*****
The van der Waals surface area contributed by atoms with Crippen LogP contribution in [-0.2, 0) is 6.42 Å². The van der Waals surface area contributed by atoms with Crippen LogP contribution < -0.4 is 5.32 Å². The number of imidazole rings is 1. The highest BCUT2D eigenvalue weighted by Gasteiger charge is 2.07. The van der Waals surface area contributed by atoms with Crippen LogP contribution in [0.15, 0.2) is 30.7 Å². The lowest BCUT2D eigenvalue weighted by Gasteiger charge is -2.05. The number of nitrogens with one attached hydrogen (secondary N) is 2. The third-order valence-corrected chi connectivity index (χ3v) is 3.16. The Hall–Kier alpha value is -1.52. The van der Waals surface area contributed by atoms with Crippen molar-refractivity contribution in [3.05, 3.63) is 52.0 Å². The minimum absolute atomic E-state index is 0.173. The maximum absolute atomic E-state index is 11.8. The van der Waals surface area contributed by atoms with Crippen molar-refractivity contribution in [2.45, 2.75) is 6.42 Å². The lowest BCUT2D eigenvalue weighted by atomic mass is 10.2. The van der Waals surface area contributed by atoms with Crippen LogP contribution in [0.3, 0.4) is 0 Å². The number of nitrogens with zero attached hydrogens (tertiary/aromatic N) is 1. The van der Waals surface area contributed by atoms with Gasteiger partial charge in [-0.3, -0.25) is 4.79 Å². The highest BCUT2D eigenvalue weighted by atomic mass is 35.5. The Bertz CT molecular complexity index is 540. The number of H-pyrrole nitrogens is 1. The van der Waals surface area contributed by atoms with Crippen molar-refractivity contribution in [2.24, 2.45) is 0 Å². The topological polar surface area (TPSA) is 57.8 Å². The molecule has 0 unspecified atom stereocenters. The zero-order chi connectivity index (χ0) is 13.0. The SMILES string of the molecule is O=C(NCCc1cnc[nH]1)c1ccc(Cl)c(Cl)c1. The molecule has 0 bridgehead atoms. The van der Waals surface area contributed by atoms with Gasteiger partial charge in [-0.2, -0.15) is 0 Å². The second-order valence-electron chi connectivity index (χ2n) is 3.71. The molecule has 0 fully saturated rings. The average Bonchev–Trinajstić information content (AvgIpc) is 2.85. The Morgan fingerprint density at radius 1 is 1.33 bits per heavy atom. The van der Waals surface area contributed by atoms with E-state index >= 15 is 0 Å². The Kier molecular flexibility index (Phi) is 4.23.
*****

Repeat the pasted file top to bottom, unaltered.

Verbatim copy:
The van der Waals surface area contributed by atoms with Crippen LogP contribution in [-0.2, 0) is 6.42 Å². The van der Waals surface area contributed by atoms with Crippen LogP contribution < -0.4 is 5.32 Å². The number of imidazole rings is 1. The highest BCUT2D eigenvalue weighted by Gasteiger charge is 2.07. The van der Waals surface area contributed by atoms with Crippen LogP contribution in [0.15, 0.2) is 30.7 Å². The lowest BCUT2D eigenvalue weighted by Gasteiger charge is -2.05. The number of nitrogens with one attached hydrogen (secondary N) is 2. The third-order valence-corrected chi connectivity index (χ3v) is 3.16. The Hall–Kier alpha value is -1.52. The van der Waals surface area contributed by atoms with Crippen molar-refractivity contribution in [3.05, 3.63) is 52.0 Å². The minimum absolute atomic E-state index is 0.173. The maximum absolute atomic E-state index is 11.8. The van der Waals surface area contributed by atoms with Crippen molar-refractivity contribution in [2.45, 2.75) is 6.42 Å². The lowest BCUT2D eigenvalue weighted by atomic mass is 10.2. The van der Waals surface area contributed by atoms with Crippen LogP contribution in [0.3, 0.4) is 0 Å². The number of nitrogens with zero attached hydrogens (tertiary/aromatic N) is 1. The van der Waals surface area contributed by atoms with Gasteiger partial charge in [-0.3, -0.25) is 4.79 Å². The highest BCUT2D eigenvalue weighted by atomic mass is 35.5. The Bertz CT molecular complexity index is 540. The number of H-pyrrole nitrogens is 1. The van der Waals surface area contributed by atoms with Crippen molar-refractivity contribution in [2.24, 2.45) is 0 Å². The topological polar surface area (TPSA) is 57.8 Å². The molecule has 0 unspecified atom stereocenters. The zero-order chi connectivity index (χ0) is 13.0. The SMILES string of the molecule is O=C(NCCc1cnc[nH]1)c1ccc(Cl)c(Cl)c1. The molecule has 0 bridgehead atoms. The van der Waals surface area contributed by atoms with Gasteiger partial charge in [-0.2, -0.15) is 0 Å². The second-order valence-electron chi connectivity index (χ2n) is 3.71. The molecule has 0 fully saturated rings. The average Bonchev–Trinajstić information content (AvgIpc) is 2.85. The Morgan fingerprint density at radius 1 is 1.33 bits per heavy atom. The van der Waals surface area contributed by atoms with E-state index >= 15 is 0 Å². The Kier molecular flexibility index (Phi) is 4.23.